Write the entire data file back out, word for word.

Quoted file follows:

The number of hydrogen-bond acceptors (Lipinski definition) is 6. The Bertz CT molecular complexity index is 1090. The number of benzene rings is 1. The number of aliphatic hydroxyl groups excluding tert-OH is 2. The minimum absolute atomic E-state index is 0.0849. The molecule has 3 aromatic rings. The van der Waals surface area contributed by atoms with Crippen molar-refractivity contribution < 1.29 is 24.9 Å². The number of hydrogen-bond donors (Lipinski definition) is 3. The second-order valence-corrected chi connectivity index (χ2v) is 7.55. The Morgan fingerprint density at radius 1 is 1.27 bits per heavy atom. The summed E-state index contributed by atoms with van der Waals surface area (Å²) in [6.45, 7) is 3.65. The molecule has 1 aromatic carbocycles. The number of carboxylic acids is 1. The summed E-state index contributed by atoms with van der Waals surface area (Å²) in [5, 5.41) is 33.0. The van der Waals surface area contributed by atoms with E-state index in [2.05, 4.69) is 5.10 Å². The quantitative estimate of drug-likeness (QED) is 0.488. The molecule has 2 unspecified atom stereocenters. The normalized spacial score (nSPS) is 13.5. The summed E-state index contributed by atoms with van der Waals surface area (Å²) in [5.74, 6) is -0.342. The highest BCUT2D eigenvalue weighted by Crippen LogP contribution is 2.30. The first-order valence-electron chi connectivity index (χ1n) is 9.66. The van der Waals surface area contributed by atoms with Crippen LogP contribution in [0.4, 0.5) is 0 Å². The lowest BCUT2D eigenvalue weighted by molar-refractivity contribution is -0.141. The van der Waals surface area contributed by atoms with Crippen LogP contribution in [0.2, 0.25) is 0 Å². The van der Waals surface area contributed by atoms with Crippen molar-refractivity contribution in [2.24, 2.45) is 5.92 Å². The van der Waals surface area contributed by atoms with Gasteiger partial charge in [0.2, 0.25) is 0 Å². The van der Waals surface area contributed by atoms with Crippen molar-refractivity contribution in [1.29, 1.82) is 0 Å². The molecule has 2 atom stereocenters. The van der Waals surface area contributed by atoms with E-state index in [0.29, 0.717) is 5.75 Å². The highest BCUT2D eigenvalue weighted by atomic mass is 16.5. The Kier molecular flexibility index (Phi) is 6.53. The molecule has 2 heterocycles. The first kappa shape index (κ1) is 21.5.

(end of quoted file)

The number of hydrogen-bond acceptors (Lipinski definition) is 6. The Bertz CT molecular complexity index is 1090. The number of benzene rings is 1. The number of aliphatic hydroxyl groups excluding tert-OH is 2. The minimum absolute atomic E-state index is 0.0849. The molecule has 3 aromatic rings. The van der Waals surface area contributed by atoms with Crippen molar-refractivity contribution < 1.29 is 24.9 Å². The number of hydrogen-bond donors (Lipinski definition) is 3. The second-order valence-corrected chi connectivity index (χ2v) is 7.55. The Morgan fingerprint density at radius 1 is 1.27 bits per heavy atom. The summed E-state index contributed by atoms with van der Waals surface area (Å²) in [6.45, 7) is 3.65. The molecule has 1 aromatic carbocycles. The number of carboxylic acids is 1. The summed E-state index contributed by atoms with van der Waals surface area (Å²) in [5, 5.41) is 33.0. The van der Waals surface area contributed by atoms with E-state index in [2.05, 4.69) is 5.10 Å². The quantitative estimate of drug-likeness (QED) is 0.488. The molecule has 2 unspecified atom stereocenters. The normalized spacial score (nSPS) is 13.5. The summed E-state index contributed by atoms with van der Waals surface area (Å²) in [5.74, 6) is -0.342. The highest BCUT2D eigenvalue weighted by Crippen LogP contribution is 2.30. The first-order valence-electron chi connectivity index (χ1n) is 9.66. The van der Waals surface area contributed by atoms with Crippen LogP contribution in [0.4, 0.5) is 0 Å². The lowest BCUT2D eigenvalue weighted by molar-refractivity contribution is -0.141. The van der Waals surface area contributed by atoms with Crippen LogP contribution in [0.2, 0.25) is 0 Å². The van der Waals surface area contributed by atoms with Crippen molar-refractivity contribution in [2.24, 2.45) is 5.92 Å². The van der Waals surface area contributed by atoms with Gasteiger partial charge in [0.2, 0.25) is 0 Å². The van der Waals surface area contributed by atoms with Crippen molar-refractivity contribution in [1.29, 1.82) is 0 Å². The molecule has 2 atom stereocenters. The van der Waals surface area contributed by atoms with E-state index in [0.29, 0.717) is 5.75 Å². The highest BCUT2D eigenvalue weighted by atomic mass is 16.5. The Kier molecular flexibility index (Phi) is 6.53. The molecule has 2 heterocycles. The first kappa shape index (κ1) is 21.5.